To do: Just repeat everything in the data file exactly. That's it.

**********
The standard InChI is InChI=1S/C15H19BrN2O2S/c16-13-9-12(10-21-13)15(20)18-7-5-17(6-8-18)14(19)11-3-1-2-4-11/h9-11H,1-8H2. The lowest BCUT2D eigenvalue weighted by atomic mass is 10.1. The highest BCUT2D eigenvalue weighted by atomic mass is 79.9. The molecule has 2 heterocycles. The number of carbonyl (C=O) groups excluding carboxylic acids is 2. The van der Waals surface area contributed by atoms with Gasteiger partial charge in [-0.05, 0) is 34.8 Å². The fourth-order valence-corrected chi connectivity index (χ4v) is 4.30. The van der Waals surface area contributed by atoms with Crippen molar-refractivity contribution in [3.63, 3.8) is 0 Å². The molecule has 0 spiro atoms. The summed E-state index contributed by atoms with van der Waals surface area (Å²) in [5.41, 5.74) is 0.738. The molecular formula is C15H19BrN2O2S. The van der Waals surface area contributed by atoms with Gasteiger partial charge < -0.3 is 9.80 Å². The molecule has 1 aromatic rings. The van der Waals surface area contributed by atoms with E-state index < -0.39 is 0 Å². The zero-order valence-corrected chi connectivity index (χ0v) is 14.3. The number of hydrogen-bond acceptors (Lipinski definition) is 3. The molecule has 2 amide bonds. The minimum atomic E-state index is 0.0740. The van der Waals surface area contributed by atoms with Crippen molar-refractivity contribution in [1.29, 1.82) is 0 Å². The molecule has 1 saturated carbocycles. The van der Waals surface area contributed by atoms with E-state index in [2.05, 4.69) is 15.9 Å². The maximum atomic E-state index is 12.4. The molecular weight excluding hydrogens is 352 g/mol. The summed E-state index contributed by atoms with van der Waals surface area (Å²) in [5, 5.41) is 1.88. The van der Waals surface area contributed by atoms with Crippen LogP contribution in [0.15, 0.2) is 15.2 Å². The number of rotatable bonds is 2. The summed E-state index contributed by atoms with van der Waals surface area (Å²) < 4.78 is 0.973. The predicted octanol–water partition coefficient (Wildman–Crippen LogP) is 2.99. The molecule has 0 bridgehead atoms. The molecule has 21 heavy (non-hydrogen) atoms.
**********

The standard InChI is InChI=1S/C15H19BrN2O2S/c16-13-9-12(10-21-13)15(20)18-7-5-17(6-8-18)14(19)11-3-1-2-4-11/h9-11H,1-8H2. The lowest BCUT2D eigenvalue weighted by atomic mass is 10.1. The highest BCUT2D eigenvalue weighted by atomic mass is 79.9. The molecule has 2 heterocycles. The number of carbonyl (C=O) groups excluding carboxylic acids is 2. The van der Waals surface area contributed by atoms with Gasteiger partial charge in [-0.05, 0) is 34.8 Å². The fourth-order valence-corrected chi connectivity index (χ4v) is 4.30. The van der Waals surface area contributed by atoms with Crippen molar-refractivity contribution in [3.63, 3.8) is 0 Å². The molecule has 0 spiro atoms. The summed E-state index contributed by atoms with van der Waals surface area (Å²) in [5.41, 5.74) is 0.738. The molecular formula is C15H19BrN2O2S. The van der Waals surface area contributed by atoms with Gasteiger partial charge < -0.3 is 9.80 Å². The molecule has 1 aromatic rings. The van der Waals surface area contributed by atoms with E-state index < -0.39 is 0 Å². The zero-order valence-corrected chi connectivity index (χ0v) is 14.3. The number of hydrogen-bond acceptors (Lipinski definition) is 3. The molecule has 2 amide bonds. The minimum atomic E-state index is 0.0740. The van der Waals surface area contributed by atoms with Crippen molar-refractivity contribution in [1.29, 1.82) is 0 Å². The molecule has 1 saturated carbocycles. The van der Waals surface area contributed by atoms with E-state index in [2.05, 4.69) is 15.9 Å². The maximum atomic E-state index is 12.4. The molecular weight excluding hydrogens is 352 g/mol. The summed E-state index contributed by atoms with van der Waals surface area (Å²) in [5, 5.41) is 1.88. The van der Waals surface area contributed by atoms with Crippen LogP contribution in [0.15, 0.2) is 15.2 Å². The number of rotatable bonds is 2. The summed E-state index contributed by atoms with van der Waals surface area (Å²) < 4.78 is 0.973. The predicted octanol–water partition coefficient (Wildman–Crippen LogP) is 2.99. The molecule has 0 bridgehead atoms. The molecule has 21 heavy (non-hydrogen) atoms.